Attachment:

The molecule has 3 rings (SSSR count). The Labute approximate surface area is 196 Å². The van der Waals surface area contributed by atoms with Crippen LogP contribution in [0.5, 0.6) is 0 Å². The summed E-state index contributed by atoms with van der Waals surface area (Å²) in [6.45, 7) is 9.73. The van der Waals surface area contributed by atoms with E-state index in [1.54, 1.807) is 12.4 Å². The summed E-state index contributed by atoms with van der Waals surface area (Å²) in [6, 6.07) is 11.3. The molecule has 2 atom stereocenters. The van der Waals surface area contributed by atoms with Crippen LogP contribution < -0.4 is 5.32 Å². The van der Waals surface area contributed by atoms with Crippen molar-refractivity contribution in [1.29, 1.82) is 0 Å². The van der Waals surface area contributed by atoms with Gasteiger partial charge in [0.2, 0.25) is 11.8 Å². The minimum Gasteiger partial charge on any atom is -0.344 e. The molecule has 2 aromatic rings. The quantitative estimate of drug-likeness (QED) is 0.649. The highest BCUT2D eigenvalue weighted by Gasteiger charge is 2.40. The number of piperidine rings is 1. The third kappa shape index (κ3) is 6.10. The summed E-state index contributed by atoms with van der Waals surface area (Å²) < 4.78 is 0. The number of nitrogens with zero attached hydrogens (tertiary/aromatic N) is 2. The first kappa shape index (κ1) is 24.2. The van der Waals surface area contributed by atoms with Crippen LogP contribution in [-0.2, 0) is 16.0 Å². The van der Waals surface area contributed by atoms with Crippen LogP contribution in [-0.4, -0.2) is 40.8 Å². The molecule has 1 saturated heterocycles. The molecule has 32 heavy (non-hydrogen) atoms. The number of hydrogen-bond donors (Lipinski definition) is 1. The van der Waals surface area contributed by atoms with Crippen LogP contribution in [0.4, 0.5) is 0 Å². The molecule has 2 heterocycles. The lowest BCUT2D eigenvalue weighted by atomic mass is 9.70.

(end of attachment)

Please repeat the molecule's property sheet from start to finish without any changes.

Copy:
The molecule has 3 rings (SSSR count). The Labute approximate surface area is 196 Å². The van der Waals surface area contributed by atoms with Crippen LogP contribution in [0.5, 0.6) is 0 Å². The summed E-state index contributed by atoms with van der Waals surface area (Å²) in [6.45, 7) is 9.73. The van der Waals surface area contributed by atoms with E-state index in [1.54, 1.807) is 12.4 Å². The summed E-state index contributed by atoms with van der Waals surface area (Å²) in [6, 6.07) is 11.3. The molecule has 2 atom stereocenters. The van der Waals surface area contributed by atoms with Crippen LogP contribution < -0.4 is 5.32 Å². The van der Waals surface area contributed by atoms with Crippen molar-refractivity contribution in [1.29, 1.82) is 0 Å². The van der Waals surface area contributed by atoms with Gasteiger partial charge in [0.2, 0.25) is 11.8 Å². The minimum Gasteiger partial charge on any atom is -0.344 e. The molecule has 2 aromatic rings. The quantitative estimate of drug-likeness (QED) is 0.649. The highest BCUT2D eigenvalue weighted by Gasteiger charge is 2.40. The number of piperidine rings is 1. The third kappa shape index (κ3) is 6.10. The summed E-state index contributed by atoms with van der Waals surface area (Å²) < 4.78 is 0. The number of nitrogens with zero attached hydrogens (tertiary/aromatic N) is 2. The first kappa shape index (κ1) is 24.2. The van der Waals surface area contributed by atoms with Crippen LogP contribution in [-0.2, 0) is 16.0 Å². The van der Waals surface area contributed by atoms with Crippen LogP contribution in [-0.4, -0.2) is 40.8 Å². The molecule has 1 saturated heterocycles. The molecule has 32 heavy (non-hydrogen) atoms. The number of hydrogen-bond donors (Lipinski definition) is 1. The van der Waals surface area contributed by atoms with Crippen LogP contribution in [0.4, 0.5) is 0 Å². The molecule has 2 heterocycles. The lowest BCUT2D eigenvalue weighted by atomic mass is 9.70.